Long-term partnerships with foundations can be rare, but for nearly 20 years the Conrad N. Hilton Foundation has collaborated with CSH. Looking for a solution to ending homelessness among people with mental illnesses, Hilton learned about CSH and the work we were doing in New York to advance what was at the time an emerging innovation in supportive housing.
Hilton gave CSH its first grant in 1992 and to date, has awarded CSH with nearly $35 million in grants and program-related investments to work on spreading this innovation around the country. Hilton also supported CSH in establishing Peer-to-Peer Exchanges, which enable government and providers to connect to their colleagues in other parts of the country, and learn emerging and best practices.
The most recent milestone of our partnership is Hilton’s investment in Home For Good in Los Angeles, of which $15 million is invested in CSH -- $6 million in program-related investments to support pre-development loan funds and a $9 million grant over three years to engage other stakeholders, and provide training and technical assistance. This plan to end chronic and veteran homelessness in Los Angeles is a testament to the fortitude of our partnership. Hilton was instrumental in gathering the support of government, business and city leaders behind this plan.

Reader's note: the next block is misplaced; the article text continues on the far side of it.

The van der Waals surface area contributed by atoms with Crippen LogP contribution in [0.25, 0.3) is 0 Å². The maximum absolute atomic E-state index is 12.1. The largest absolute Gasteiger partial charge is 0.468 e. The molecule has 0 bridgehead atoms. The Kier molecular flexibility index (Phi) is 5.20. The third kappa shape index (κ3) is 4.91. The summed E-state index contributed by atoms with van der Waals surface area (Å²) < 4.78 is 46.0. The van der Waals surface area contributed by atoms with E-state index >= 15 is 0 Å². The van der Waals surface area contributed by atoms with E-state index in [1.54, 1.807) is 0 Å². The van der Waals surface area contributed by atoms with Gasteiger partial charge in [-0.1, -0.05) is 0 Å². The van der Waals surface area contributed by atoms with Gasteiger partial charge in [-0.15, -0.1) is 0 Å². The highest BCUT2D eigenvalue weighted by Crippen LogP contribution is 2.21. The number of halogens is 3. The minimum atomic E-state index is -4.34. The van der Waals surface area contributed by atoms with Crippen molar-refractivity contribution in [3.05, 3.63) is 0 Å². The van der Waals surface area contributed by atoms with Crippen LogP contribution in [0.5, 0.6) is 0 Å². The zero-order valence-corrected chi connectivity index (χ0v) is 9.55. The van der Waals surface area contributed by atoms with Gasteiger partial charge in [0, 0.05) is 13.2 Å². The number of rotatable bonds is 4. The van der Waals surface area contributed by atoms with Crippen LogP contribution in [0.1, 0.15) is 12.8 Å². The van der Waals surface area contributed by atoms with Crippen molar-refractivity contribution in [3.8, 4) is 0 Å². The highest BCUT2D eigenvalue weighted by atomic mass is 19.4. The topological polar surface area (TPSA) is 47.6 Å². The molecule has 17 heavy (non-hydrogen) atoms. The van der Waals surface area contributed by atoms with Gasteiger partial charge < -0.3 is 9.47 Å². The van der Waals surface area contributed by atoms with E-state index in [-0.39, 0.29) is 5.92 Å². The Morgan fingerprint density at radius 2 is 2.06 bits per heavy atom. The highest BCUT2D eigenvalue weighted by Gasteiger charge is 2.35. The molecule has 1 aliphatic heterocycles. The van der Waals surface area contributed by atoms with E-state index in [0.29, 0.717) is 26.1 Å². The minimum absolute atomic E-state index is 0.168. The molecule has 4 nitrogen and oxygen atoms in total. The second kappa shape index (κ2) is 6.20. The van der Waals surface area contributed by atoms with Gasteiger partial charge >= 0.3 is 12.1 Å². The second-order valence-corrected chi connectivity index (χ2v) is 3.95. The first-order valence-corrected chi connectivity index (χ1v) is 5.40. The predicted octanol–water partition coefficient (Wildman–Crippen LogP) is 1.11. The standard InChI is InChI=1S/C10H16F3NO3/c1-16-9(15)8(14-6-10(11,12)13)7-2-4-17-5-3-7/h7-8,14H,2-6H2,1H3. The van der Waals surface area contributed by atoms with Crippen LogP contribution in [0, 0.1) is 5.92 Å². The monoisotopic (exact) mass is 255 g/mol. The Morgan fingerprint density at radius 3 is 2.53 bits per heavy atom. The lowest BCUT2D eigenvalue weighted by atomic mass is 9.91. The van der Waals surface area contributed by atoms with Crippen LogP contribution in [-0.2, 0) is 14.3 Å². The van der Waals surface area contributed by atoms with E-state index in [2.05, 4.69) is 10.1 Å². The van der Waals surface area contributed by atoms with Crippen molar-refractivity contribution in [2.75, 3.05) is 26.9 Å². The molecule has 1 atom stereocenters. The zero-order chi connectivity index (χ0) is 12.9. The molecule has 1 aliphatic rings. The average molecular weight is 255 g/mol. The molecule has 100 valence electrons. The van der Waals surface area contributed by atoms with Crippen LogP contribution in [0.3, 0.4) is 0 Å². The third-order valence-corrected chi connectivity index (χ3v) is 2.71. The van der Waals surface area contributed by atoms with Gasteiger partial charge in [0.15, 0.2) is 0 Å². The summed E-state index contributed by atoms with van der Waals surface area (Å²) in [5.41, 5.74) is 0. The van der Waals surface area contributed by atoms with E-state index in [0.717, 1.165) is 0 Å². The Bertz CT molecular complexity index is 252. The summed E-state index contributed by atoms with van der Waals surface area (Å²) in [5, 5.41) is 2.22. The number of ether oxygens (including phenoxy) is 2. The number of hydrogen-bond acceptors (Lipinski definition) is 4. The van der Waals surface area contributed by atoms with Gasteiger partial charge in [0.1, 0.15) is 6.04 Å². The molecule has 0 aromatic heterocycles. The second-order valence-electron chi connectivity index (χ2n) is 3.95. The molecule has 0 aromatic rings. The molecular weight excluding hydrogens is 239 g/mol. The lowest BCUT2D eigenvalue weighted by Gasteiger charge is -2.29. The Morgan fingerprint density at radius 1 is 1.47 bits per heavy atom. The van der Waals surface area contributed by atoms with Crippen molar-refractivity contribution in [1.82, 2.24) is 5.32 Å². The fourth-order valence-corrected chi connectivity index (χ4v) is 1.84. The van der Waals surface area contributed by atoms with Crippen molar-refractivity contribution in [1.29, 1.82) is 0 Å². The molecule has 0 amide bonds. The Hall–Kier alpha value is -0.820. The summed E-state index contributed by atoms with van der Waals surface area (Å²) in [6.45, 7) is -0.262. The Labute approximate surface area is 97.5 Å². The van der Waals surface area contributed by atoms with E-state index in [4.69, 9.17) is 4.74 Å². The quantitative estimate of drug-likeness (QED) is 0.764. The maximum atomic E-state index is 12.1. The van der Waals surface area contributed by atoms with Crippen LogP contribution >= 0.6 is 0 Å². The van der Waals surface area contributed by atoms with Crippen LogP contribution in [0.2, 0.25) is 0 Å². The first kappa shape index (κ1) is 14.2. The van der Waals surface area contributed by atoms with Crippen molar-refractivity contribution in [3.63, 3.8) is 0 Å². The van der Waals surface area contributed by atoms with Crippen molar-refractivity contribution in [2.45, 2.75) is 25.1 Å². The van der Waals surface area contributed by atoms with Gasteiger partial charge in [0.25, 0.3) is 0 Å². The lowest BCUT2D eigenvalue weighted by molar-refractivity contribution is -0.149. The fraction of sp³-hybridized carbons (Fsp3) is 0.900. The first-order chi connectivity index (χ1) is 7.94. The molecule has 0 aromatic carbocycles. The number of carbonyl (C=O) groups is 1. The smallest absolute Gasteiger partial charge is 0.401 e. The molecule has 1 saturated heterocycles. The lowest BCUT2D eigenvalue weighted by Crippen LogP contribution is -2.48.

Steven Hilton, President and CEO of the Hilton Foundation recalls: "In 1992, while researching the issue of homelessness, I found an interesting new organization called the Corporation for Supportive Housing. I met with Julie Sandorf, CSH’s founder and first President, who shared with me the concept of supportive housing. It was a simple, but very compelling idea, addressing some of the root causes of homelessness in a dignified and respectful way. I’m proud to look back on nearly two decades of partnership and to see the organization’s evolution. What started as a radical new idea has gained widespread acceptance. Today, the concept of permanent supportive housing is publicly endorsed by politicians and business leaders and the general consensus in the foundation world is that this is a cost-effective solution that works.
An article in "Health Affairs" highlighted the CSH and Hilton partnership and concluded the following: Foundations are often criticized for their short attention spans and inability to stick with funding the toughest social problems. Homelessness among the mentally ill is considered among the most intransigent of social issues. This article explores the role of permanent supportive housing in reducing homelessness among the mentally ill, the role of the Corporation for Supportive Housing in developing, authenticating and disseminating the model, and the long-term funding relationship with the Conrad N. Hilton Foundation that has facilitated this trajectory. It tells the story of how long-term funding, when used strategically, is making inroads into this serious mental health problem.
We couldn’t agree more. CSH appreciates this relationship and the relationship with all of our supporters.